Credit Card Processing Services

Sorting Through A Merchant Service Statement: Find Those Hidden Costs

When you first signed-up for a merchant service account, you were inundated with sales pitches from everywhere. Your service representative promises were fantastic. How could you have been so smart, or so lucky? At least that is what some merchants think before they get their first statement. Those merchants find themselves saying things like, "The rep said they offered the lowest prices, and yeah, he did mention that there would be a statement fee, and a monthly minimum, but those are to be expected, what are all the other costs, for signing up for a lower rate why am I not keeping more of my money, what is up? "They promised next day deposits, but these rates I am being charged are absolutely NOT worth it, I am finding a new processor now."

Paying bills is not fun. Paying for something that you did not agree to buy is maddening. Not understanding what exactly you are paying for is just wrong. Merchant statements are frequently filled with cryptic codes and indecipherable jargon. Too often that is precisely what some banks or independent processors intended. If you can't read it, you may not notice that while you got a great rate quote, the fees they charged you are equal to or more than you saved on those deceptively lower rates. Many banks and processors lure the merchant in with low rates, and immediate deposits. Once you have been hooked the rate offered is now only an introductory rate or the cost of services outweigh the benefits of immediate deposits. Merchant statements can be so complicated that it nearly impossible to assess you REAL costs. Every processor calls commonly expected fees by different names. It is important to understand what the expected and necessary fees are, and what fees can be avoided by finding a top quality processor. The most common fees are: Monthly Statement Fees Monthly Minimum Fees Chargeback Fees 12 B Letter Fees Transaction Fees Authorization & Capture Fees Return Transaction Fees Batch Fees Wireless Fees Customer Service Fees AVS, ARU, Electronic AVS, and Voice Authorization Fees Annual Fees Reprogramming Fees Set-up Fees

A top quality processor will not charge quite a few of these listed fees. Annual fees, reprogramming fees, set-up fees, can almost always be avoided. The rest of the fees will be charged outright to you, or the bank and processor will pass them on to you in other areas. Negotiate the fees with your processor. While many of these fees are set by the associations, the mark-up can be negotiated. Often processors will offer "interchange plus" fees. Depending on your type of volume and industry, credit card processing costs can be greatly reduced. However, as always be aware that banks and processors can pad other charges to you to make up the difference.

Monthly statements should contain your total daily card sales and the fees charged to process them. If you were informed correctly by your processor's sales representative, they quoted you a "qualified rate", a "mid-qualified rate", and a "non-qualified rate." The interchange you are charged for a transaction plus the processing costs will be reflected in your costs. Far too often processors and banks do not inform merchants of the different rates a merchant may be charged. The merchant has been advised of the lowest rate, and not of the increase in rate they might pay when a transaction is "downgraded". Downgrade is the term used when a transaction is assessed a higher than "qualified rate." Reward credit cards and on-line transaction are charged a higher rate. Billbacks are used to hide higher interchange rates from the merchant. Some processors use something called ERR (earn reduce and recover), which is just another term for billback. Don't' fall for this scheme. A processor will charge a low discount rate on all of a merchant's transactions in a given month, bill back the higher rates on transactions the following month. Billbacks are coded with a BB, or ERR. The processor is passing on the additional cost of handling those transactions without showing clearly the actual rate a merchant is charged. To estimate your actual rate, determine your average sales ticket (transaction) and multiply it by the number of transactions for a given billback or ERR, and divide the charge by the previous amount (ticket amount X number of transactions). The merchant can save tremendous money by negotiating lower rates for "mid-qualified" and "non-qualified rates."" Don't let the sales representative get you to focus on the low "qualified rate" while ignoring the rates that cost you more and more, especially in light of the growing popularity of world and reward cards.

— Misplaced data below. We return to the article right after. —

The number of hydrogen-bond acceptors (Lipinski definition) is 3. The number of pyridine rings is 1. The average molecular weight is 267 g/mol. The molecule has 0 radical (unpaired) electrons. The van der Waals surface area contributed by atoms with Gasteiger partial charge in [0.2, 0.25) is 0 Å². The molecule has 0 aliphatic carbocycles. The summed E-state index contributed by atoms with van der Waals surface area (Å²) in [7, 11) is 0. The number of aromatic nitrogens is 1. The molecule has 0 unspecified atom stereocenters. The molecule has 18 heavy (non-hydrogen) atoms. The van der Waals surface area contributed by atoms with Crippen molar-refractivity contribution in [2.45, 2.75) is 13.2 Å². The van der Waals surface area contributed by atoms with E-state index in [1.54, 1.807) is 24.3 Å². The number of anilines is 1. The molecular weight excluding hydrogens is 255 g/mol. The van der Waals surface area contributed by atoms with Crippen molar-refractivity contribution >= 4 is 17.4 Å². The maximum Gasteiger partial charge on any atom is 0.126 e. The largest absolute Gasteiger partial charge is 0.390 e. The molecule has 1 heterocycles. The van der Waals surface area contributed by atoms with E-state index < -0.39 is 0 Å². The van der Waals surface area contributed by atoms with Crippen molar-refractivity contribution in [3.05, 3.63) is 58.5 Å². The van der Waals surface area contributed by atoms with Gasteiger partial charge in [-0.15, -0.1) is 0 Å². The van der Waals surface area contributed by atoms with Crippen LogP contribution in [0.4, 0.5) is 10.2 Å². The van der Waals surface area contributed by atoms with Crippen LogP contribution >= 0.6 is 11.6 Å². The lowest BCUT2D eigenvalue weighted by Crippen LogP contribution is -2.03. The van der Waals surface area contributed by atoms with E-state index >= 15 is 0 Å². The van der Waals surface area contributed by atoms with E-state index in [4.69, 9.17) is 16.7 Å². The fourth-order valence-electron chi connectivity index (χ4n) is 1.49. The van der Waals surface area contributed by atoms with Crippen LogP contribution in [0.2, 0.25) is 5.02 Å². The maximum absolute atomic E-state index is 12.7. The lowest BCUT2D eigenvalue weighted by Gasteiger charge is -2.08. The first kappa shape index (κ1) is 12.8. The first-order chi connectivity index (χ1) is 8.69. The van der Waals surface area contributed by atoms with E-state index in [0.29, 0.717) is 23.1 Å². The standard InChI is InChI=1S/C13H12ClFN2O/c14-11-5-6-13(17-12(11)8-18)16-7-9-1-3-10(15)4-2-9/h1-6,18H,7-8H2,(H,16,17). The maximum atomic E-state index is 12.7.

Banks and processors do not always pass on to merchants the savings of debit card use. Visa and MasterCard charge lower interchange fees when a customer pays with a debit card instead of credit. The processors, though, aren't required to pass these savings on to you. Quite the contrary, many sales people will actually use debit transactions as a very lucrative revenue stream.

Batch fees are common, and normally are very low, between $.20 to $.50 per batch or settlement. Most merchant settle their charges or "batch out" once a day. It is almost always in the merchant's best monetary interest to "batch out" within a 24 hour period after the sales transaction. Be weary of some processors who take a percentage of their fees when they reconcile your account at the end of each business day. The amount ("total card fees") is not a complete total, as it only treats all transaction as "qualified" and does not reflect the downgraded differences, transaction fees, and monthly fees etc.